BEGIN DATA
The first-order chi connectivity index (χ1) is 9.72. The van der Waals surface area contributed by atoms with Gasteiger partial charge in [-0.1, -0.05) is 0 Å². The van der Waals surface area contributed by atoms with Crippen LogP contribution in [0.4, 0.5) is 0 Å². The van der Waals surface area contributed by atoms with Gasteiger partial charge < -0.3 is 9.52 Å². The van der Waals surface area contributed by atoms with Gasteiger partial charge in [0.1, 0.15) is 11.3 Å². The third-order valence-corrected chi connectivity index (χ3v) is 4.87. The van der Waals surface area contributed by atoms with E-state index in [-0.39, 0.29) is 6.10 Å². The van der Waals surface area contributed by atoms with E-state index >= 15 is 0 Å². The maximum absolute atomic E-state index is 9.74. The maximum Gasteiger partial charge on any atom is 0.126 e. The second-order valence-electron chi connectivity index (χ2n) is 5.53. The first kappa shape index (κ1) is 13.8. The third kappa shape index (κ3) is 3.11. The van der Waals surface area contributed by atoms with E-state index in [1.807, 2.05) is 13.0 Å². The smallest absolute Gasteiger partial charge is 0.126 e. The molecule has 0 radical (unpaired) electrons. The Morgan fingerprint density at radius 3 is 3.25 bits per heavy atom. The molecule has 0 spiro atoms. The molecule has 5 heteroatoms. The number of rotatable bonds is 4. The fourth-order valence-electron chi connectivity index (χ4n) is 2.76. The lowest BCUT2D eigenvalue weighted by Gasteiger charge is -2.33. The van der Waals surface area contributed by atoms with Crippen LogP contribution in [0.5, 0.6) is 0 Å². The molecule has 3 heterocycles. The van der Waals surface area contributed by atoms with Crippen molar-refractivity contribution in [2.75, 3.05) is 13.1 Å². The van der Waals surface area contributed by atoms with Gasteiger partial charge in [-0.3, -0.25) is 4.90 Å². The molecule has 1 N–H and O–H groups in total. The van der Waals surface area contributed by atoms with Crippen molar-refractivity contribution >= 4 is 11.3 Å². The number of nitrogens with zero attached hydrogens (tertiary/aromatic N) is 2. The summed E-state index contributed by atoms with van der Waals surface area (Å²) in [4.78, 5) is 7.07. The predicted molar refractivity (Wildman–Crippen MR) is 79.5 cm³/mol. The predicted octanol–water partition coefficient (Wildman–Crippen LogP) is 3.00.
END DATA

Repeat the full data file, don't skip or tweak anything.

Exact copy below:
The first-order chi connectivity index (χ1) is 9.72. The van der Waals surface area contributed by atoms with Gasteiger partial charge in [-0.1, -0.05) is 0 Å². The van der Waals surface area contributed by atoms with Crippen LogP contribution in [0.4, 0.5) is 0 Å². The van der Waals surface area contributed by atoms with Gasteiger partial charge < -0.3 is 9.52 Å². The van der Waals surface area contributed by atoms with Gasteiger partial charge in [0.1, 0.15) is 11.3 Å². The third-order valence-corrected chi connectivity index (χ3v) is 4.87. The van der Waals surface area contributed by atoms with E-state index in [-0.39, 0.29) is 6.10 Å². The van der Waals surface area contributed by atoms with E-state index >= 15 is 0 Å². The maximum absolute atomic E-state index is 9.74. The maximum Gasteiger partial charge on any atom is 0.126 e. The second-order valence-electron chi connectivity index (χ2n) is 5.53. The first kappa shape index (κ1) is 13.8. The third kappa shape index (κ3) is 3.11. The van der Waals surface area contributed by atoms with E-state index in [1.807, 2.05) is 13.0 Å². The smallest absolute Gasteiger partial charge is 0.126 e. The molecule has 0 radical (unpaired) electrons. The Morgan fingerprint density at radius 3 is 3.25 bits per heavy atom. The molecule has 0 spiro atoms. The molecule has 5 heteroatoms. The number of rotatable bonds is 4. The fourth-order valence-electron chi connectivity index (χ4n) is 2.76. The lowest BCUT2D eigenvalue weighted by Gasteiger charge is -2.33. The van der Waals surface area contributed by atoms with Crippen LogP contribution in [0.5, 0.6) is 0 Å². The molecule has 3 heterocycles. The van der Waals surface area contributed by atoms with Crippen molar-refractivity contribution in [2.75, 3.05) is 13.1 Å². The van der Waals surface area contributed by atoms with Gasteiger partial charge in [-0.3, -0.25) is 4.90 Å². The molecule has 1 N–H and O–H groups in total. The van der Waals surface area contributed by atoms with Crippen molar-refractivity contribution >= 4 is 11.3 Å². The number of nitrogens with zero attached hydrogens (tertiary/aromatic N) is 2. The summed E-state index contributed by atoms with van der Waals surface area (Å²) in [4.78, 5) is 7.07. The predicted molar refractivity (Wildman–Crippen MR) is 79.5 cm³/mol. The predicted octanol–water partition coefficient (Wildman–Crippen LogP) is 3.00.